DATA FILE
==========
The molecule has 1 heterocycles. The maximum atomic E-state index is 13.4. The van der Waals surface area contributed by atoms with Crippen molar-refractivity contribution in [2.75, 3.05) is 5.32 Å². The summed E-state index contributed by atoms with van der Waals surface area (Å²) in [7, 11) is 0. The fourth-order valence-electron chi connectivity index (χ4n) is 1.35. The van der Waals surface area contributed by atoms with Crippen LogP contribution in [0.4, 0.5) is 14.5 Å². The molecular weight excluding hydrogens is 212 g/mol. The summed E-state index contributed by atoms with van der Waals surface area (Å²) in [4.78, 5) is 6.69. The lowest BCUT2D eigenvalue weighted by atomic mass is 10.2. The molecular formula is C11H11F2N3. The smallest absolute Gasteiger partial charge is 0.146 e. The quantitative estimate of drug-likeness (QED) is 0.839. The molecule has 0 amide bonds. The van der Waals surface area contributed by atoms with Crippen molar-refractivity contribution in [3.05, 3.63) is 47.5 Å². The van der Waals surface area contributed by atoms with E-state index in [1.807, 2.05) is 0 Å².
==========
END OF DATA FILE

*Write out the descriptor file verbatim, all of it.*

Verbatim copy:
The molecule has 1 heterocycles. The maximum atomic E-state index is 13.4. The van der Waals surface area contributed by atoms with Crippen molar-refractivity contribution in [2.75, 3.05) is 5.32 Å². The summed E-state index contributed by atoms with van der Waals surface area (Å²) in [7, 11) is 0. The fourth-order valence-electron chi connectivity index (χ4n) is 1.35. The van der Waals surface area contributed by atoms with Crippen LogP contribution in [0.4, 0.5) is 14.5 Å². The molecular weight excluding hydrogens is 212 g/mol. The summed E-state index contributed by atoms with van der Waals surface area (Å²) in [4.78, 5) is 6.69. The lowest BCUT2D eigenvalue weighted by atomic mass is 10.2. The molecular formula is C11H11F2N3. The smallest absolute Gasteiger partial charge is 0.146 e. The quantitative estimate of drug-likeness (QED) is 0.839. The molecule has 0 amide bonds. The van der Waals surface area contributed by atoms with Crippen molar-refractivity contribution in [3.05, 3.63) is 47.5 Å². The van der Waals surface area contributed by atoms with E-state index in [1.807, 2.05) is 0 Å².